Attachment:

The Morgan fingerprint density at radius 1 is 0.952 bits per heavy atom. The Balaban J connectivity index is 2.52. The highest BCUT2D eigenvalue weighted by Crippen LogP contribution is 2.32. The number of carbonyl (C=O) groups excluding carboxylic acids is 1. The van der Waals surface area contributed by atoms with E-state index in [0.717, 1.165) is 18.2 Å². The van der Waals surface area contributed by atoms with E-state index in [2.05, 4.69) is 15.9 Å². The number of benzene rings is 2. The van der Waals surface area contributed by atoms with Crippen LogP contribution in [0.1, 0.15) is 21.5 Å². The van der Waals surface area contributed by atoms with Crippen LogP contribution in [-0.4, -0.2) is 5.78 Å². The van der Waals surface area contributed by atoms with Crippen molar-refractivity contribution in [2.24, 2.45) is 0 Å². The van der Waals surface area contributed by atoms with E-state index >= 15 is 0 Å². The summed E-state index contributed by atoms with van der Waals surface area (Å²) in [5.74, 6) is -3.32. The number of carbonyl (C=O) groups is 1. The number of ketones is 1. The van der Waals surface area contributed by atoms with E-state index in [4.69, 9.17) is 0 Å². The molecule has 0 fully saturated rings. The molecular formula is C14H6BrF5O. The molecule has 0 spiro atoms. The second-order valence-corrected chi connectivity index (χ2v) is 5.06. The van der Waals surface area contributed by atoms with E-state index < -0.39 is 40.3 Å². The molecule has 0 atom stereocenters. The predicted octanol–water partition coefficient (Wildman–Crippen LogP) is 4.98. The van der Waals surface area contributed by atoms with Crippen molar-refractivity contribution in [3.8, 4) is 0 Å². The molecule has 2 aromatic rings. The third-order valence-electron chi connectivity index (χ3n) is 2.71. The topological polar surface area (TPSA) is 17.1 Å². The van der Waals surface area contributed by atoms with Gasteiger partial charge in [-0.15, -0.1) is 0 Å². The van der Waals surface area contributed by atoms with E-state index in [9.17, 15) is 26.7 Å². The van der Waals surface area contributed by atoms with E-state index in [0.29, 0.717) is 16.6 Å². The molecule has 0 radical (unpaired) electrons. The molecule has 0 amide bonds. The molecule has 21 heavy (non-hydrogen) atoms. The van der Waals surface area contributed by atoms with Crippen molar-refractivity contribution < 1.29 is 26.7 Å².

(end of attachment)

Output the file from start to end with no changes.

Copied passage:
The Morgan fingerprint density at radius 1 is 0.952 bits per heavy atom. The Balaban J connectivity index is 2.52. The highest BCUT2D eigenvalue weighted by Crippen LogP contribution is 2.32. The number of carbonyl (C=O) groups excluding carboxylic acids is 1. The van der Waals surface area contributed by atoms with E-state index in [0.717, 1.165) is 18.2 Å². The van der Waals surface area contributed by atoms with E-state index in [2.05, 4.69) is 15.9 Å². The number of benzene rings is 2. The van der Waals surface area contributed by atoms with Crippen LogP contribution in [0.1, 0.15) is 21.5 Å². The van der Waals surface area contributed by atoms with Crippen LogP contribution in [-0.4, -0.2) is 5.78 Å². The van der Waals surface area contributed by atoms with Crippen molar-refractivity contribution in [2.24, 2.45) is 0 Å². The van der Waals surface area contributed by atoms with E-state index >= 15 is 0 Å². The summed E-state index contributed by atoms with van der Waals surface area (Å²) in [5.74, 6) is -3.32. The number of carbonyl (C=O) groups is 1. The number of ketones is 1. The van der Waals surface area contributed by atoms with E-state index in [4.69, 9.17) is 0 Å². The molecule has 0 fully saturated rings. The molecular formula is C14H6BrF5O. The molecule has 0 spiro atoms. The second-order valence-corrected chi connectivity index (χ2v) is 5.06. The van der Waals surface area contributed by atoms with E-state index < -0.39 is 40.3 Å². The molecule has 0 atom stereocenters. The predicted octanol–water partition coefficient (Wildman–Crippen LogP) is 4.98. The van der Waals surface area contributed by atoms with Crippen molar-refractivity contribution in [3.8, 4) is 0 Å². The molecule has 2 aromatic rings. The third-order valence-electron chi connectivity index (χ3n) is 2.71. The topological polar surface area (TPSA) is 17.1 Å². The van der Waals surface area contributed by atoms with Gasteiger partial charge in [-0.15, -0.1) is 0 Å². The van der Waals surface area contributed by atoms with E-state index in [9.17, 15) is 26.7 Å². The van der Waals surface area contributed by atoms with E-state index in [0.29, 0.717) is 16.6 Å². The molecule has 0 radical (unpaired) electrons. The molecule has 0 amide bonds. The molecule has 21 heavy (non-hydrogen) atoms. The van der Waals surface area contributed by atoms with Crippen molar-refractivity contribution < 1.29 is 26.7 Å².